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Journal Article


Juran SA, van Thriel C, Kleinbeck S, Schäper M, Falkenstein M, Iregren A, Johanson G. Neurotoxicology 2012; 33(5): 1180-1187.


Karolinska Institutet, Institute of Environmental Medicine, Nobels Väg 13, 17177 Stockholm, Sweden; Leibniz Research Centre for Working Environment and Human Factors, Neurobehavioral Toxicology and Chemosensation, Ardeystr. 67, 44139 Dortmund, Germany.


(Copyright © 2012, Elsevier Publishing)






Chemosensory active volatile organic compounds occur in the breathing air at many workplaces and it has been assumed that they are potent to impair workers' cognitive performance; however, the nature of this relationship is not understood. In the current study we investigated if the combination of strong chemosensory potency and unpleasant odor valence is a sufficient predictor for the appearance of neurobehavioral impairment. Human volunteers were exposed to three workplace-relevant concentrations of the malodorant cyclohexylamine: 0.3 (odor control condition), 0-4 (varying condition), and 10ppm (occupational exposure limit value, OEL, Sweden & Germany). The highest exposure evoked strong chemosensory sensations (annoyance), rather much olfactory related symptoms (bad air, stink), and elevation in eye-blink frequency, which can be interpreted as indicator of trigeminal mediated adversity. Neurobehavioral performance measures (reaction times, accuracy) from three visual tasks requiring attention, motor inhibition and cognitive control did not show impairment in a consistent, dose-response related way and thus could not be related to cyclohexylamine exposure. Odorant characteristics of intensity and unpleasantness seem not sufficient to predict neurobehavioral impairment. Instead factors like participant selection bias, personality factors as well as effects related to the study design are discussed as contributing factors.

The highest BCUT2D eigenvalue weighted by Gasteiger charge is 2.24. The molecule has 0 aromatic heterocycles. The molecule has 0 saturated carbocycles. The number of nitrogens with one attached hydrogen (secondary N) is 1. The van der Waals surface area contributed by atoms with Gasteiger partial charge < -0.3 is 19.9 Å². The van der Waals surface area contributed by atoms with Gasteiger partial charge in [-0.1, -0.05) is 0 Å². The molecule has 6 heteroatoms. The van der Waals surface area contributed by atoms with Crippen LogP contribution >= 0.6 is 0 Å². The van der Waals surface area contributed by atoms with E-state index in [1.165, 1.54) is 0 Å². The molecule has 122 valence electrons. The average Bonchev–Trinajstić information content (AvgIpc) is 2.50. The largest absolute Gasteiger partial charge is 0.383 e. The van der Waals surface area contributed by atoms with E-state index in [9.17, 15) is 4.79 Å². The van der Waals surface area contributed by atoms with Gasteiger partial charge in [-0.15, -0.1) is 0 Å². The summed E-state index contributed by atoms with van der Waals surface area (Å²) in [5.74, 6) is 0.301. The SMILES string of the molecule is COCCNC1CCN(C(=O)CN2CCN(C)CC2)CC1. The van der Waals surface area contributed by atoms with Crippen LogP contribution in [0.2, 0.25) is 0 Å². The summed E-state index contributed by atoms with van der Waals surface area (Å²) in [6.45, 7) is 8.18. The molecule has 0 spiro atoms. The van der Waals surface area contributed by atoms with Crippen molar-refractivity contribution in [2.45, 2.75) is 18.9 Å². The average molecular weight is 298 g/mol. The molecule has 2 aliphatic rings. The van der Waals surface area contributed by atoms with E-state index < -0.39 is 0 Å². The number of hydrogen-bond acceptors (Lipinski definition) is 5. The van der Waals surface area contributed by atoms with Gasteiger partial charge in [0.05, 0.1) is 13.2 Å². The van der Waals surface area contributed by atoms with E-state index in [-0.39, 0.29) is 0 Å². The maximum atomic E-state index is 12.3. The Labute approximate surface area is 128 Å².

Language: en


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